The WWE Draft, a concept that was created by the company in 2002 to split their (at the time) over-bloated roster into two separate shows between the RAW and SmackDown brands. At the time it made perfect sense; WWE had more than enough talent to split them between the Red and Blue brands. Not only did it allow their main eventers to be split up so they wouldn't be facing each other every single week, but it also allowed WWE to create new stars from the Ruthless Aggression era and beyond.
Over the years, the concept of the WWE Draft has changed shape on multiple occasions. One of the easiest versions to digest featured RAW vs. SmackDown matches on both shows, where the winning brand got a random draft pick generated on the TitanTron. While some people didn't find that concept ideal, it helped diffuse any argument due to logic about why said Superstar went where. It was all "random."
In the last two years, however, WWE went with a new format that wiped both brands' rosters clean and started from scratch. While this could be a good idea in theory it has been executed poorly two years in a row. There have been some fans that have called the latest WWE Draft the worst they've ever done, and that certainly covers a lot of ground.
Today we will break down the five biggest mistakes that WWE made with this year's Draft.
#5 Free Agents being "drafted" by WWE after the actual Draft concluded
The rules of the WWE Draft changes almost every year they have it, and that's totally okay. There is nothing wrong with changing with the times and making the proper adjustments to allow things to make more sense. Despite what WWE creative would like you to believe most times, logic is very important to fans when it comes to their pro wrestling.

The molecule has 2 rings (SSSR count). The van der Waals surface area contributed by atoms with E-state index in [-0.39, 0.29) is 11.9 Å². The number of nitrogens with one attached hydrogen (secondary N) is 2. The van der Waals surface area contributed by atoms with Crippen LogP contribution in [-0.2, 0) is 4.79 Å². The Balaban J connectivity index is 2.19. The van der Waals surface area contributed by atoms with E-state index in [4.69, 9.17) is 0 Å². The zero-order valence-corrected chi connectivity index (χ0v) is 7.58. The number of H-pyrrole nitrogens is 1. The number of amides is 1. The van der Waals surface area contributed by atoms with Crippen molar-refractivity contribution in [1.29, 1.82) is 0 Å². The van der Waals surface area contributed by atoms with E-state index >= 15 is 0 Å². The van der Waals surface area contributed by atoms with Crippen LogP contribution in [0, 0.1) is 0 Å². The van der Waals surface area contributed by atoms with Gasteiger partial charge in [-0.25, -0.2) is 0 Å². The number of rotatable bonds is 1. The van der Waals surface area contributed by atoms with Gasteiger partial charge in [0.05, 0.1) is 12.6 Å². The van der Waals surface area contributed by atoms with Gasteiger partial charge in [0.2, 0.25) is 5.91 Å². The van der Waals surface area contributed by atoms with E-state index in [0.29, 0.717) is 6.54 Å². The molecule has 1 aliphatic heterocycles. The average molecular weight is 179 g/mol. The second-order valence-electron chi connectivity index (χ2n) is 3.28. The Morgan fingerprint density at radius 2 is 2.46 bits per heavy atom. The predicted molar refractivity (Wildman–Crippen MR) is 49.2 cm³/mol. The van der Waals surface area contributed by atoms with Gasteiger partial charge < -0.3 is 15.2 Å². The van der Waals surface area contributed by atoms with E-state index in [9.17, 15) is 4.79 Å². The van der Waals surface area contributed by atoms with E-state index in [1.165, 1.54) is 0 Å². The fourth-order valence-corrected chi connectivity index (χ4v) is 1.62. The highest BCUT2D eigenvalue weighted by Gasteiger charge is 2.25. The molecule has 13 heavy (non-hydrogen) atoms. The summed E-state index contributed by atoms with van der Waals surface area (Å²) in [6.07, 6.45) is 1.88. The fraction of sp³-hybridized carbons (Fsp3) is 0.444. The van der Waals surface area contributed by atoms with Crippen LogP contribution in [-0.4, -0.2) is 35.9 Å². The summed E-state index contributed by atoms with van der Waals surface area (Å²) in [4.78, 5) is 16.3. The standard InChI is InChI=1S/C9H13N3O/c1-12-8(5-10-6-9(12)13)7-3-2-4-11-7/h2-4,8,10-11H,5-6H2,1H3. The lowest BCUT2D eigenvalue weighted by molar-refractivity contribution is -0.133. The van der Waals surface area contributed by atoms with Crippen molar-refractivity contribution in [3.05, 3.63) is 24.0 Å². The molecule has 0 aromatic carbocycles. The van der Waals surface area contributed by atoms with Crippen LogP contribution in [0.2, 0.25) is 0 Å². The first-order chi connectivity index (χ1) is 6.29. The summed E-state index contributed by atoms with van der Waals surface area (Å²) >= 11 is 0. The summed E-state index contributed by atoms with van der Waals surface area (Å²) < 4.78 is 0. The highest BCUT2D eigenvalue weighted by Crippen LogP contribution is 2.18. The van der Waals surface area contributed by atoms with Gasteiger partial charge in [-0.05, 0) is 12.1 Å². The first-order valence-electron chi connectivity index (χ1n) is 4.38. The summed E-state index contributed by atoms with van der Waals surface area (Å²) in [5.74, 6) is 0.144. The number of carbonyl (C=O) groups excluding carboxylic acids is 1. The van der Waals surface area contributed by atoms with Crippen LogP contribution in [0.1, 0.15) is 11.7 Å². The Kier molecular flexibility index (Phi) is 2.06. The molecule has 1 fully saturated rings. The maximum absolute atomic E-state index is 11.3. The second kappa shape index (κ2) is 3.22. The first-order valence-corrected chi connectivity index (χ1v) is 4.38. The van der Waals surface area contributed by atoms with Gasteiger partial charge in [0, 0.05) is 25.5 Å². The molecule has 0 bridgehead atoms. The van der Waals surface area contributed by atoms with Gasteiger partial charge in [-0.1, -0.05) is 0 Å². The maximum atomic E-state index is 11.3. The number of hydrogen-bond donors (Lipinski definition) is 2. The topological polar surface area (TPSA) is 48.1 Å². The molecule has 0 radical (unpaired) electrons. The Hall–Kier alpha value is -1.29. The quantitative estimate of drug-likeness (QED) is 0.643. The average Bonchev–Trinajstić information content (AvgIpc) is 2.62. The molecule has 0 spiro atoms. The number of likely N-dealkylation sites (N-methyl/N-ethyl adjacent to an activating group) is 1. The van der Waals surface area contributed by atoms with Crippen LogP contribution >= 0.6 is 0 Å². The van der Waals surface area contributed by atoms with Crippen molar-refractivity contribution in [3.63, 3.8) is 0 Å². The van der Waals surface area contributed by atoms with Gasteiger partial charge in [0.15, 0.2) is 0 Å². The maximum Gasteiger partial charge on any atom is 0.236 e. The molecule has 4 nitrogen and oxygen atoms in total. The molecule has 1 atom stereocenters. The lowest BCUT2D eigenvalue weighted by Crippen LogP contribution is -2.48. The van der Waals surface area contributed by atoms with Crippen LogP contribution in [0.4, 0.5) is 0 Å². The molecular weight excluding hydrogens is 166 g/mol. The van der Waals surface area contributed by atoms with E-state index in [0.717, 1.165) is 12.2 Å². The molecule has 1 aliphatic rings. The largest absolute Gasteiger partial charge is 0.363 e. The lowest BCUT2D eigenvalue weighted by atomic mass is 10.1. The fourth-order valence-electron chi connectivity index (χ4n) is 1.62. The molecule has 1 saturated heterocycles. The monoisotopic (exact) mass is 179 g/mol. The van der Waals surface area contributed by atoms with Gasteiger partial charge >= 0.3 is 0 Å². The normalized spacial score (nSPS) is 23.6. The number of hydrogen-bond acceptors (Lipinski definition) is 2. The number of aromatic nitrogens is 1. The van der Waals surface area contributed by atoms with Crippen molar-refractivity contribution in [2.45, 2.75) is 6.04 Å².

So when the company presented the WWE Universe with the rules to the 2020 Draft before night one on Friday Night SmackDown everyone just assumed that WWE would follow their own rules that they laid out for themselves. But unfortunately, that wasn't the case as one of the most intriguing rules they made for themselves was completely tossed aside on Monday evening, hours before RAW went on the air. The rule in question reads as follows:
"Any undrafted Superstars will immediately be declared free agents and able to sign with the brand of their choosing."
This makes complete sense and has been done by WWE in years before great success. One needs to look no further than Heath Slater's free agent storyline in 2016 to realize how great of a story WWE can put together. While this typically wouldn't work for a main event star, someone like Heath could very much benefit from an arc like this.
So much to the surprise of wrestling fans everywhere, supposed free agents Shorty G and the Lucha House Party were both "drafted" by the WWE on social media on Monday night. How does this make any sense? Wouldn't it just have been easier to say they signed these talents to deals instead?
While, yes, it would have been anti-climactic it would have at least made sense and complied with the rules that WWE set for themselves days prior. And at the end of the day, pro wrestling fans just want the product that they're watching to make sense. When WWE can find that balance fans are more forgiving overall and willing to look the other way on other aspects of the show they aren't a fan of.